How to teach presentation skills in the light of the sociolinguistic evidence

In order to suggest a strategy for how to teach presentation skills, it is necessary to return to one of the main features of sociolinguistics and the notion of "communicative competence" (Romaine 1994 : 24 & Bell 1976 : 62). This consists of a mixture of the social factors - the speech community's expectations, and the linguistic factors - the "appropriacy" (Burgoon (1990 : 59) etc.) and the authenticity of the language used. Hudson (1980:231) supports and expands this :

"It is a truism that speech occurs in a social context, which is why the social perspective of sociolinguistics is indispensable to the study of language or speech. The social context in which speech occurs encompasses a large number of factors, including the social group or groups to which the speaker belongs, the social relations between the speaker and the hearer, the structure of their interaction (in terms of entries, exits, turn taking, etc.), the type of interaction (a business transaction, a chat, problem-solving, etc.), and the shared knowledge of the participants, which will be both general ('cultural') and specific (concerning the present interaction)."

Hymes, quoted in Figueroa (1994 : 58) states that a member of a speech community knows not only the language but what to say and when to say it. It is therefore important that students from many different cultural backgrounds be given examples of what to say and the contexts in which to say it (e.g. for an opening or closing remark). Therefore we can infer that students need to work with accurate and authentic samples of what to say and be given the realistic settings to practice how to say it.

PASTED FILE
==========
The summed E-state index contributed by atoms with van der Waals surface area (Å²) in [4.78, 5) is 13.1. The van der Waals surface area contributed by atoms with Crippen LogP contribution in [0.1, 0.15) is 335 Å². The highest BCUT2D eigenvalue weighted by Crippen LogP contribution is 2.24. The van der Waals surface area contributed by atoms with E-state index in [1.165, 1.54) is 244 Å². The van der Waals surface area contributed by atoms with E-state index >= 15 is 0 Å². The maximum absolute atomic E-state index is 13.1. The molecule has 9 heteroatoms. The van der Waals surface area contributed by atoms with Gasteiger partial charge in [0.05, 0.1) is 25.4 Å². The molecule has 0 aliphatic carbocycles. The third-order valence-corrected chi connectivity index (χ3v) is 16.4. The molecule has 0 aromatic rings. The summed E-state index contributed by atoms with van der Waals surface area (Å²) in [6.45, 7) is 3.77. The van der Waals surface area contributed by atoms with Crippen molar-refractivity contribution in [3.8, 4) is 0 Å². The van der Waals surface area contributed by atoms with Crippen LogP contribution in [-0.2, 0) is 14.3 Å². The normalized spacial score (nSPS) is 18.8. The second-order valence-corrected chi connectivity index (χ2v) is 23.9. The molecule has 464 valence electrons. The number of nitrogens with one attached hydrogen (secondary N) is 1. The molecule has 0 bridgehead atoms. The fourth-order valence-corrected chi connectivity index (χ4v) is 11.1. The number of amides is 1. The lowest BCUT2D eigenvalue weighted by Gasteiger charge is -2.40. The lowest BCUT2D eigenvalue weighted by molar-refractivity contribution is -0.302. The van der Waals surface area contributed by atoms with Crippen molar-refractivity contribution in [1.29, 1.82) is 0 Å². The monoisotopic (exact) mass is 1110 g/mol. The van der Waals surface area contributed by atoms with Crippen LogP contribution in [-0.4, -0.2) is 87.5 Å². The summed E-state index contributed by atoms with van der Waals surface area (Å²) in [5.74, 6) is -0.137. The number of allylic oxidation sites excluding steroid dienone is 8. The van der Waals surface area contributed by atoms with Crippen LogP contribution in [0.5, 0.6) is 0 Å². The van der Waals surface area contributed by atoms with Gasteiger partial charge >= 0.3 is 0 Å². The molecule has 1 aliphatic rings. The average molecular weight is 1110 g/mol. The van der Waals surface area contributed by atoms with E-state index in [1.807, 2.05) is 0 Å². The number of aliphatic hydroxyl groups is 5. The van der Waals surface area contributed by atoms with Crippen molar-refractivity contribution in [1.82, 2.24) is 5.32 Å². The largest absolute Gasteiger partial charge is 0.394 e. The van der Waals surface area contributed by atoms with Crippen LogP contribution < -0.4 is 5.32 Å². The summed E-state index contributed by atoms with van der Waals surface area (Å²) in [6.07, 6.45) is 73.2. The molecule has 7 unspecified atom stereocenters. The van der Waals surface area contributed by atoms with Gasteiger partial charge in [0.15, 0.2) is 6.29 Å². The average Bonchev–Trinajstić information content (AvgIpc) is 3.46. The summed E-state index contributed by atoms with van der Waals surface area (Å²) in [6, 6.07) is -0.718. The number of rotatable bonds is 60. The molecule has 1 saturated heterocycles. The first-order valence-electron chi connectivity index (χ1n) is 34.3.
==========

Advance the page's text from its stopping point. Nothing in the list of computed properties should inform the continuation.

Hudson (1980 : 113) suggests that "measurement against the speaker's intentions," is the only true indication of that success. The task of the teacher is to improve communicative competence - that is to help the student or business person, to get their message across to their audience. As communicative competence is made up of both social and language content it is important to focus on both.

Language Input

Generally, students who require business presentation skills are expected to have achieved intermediate to advanced learner levels of proficiency in English. Teachers should therefore make sure that language foundations such as spoken grammar, vocabulary range and pronunciation are in place. In practical terms, this should be done in the language lab by individual testing for phonetic problems and then solving these. I would refer to these as "hygiene" factors because they need to be present before development of the higher range of skills can take place.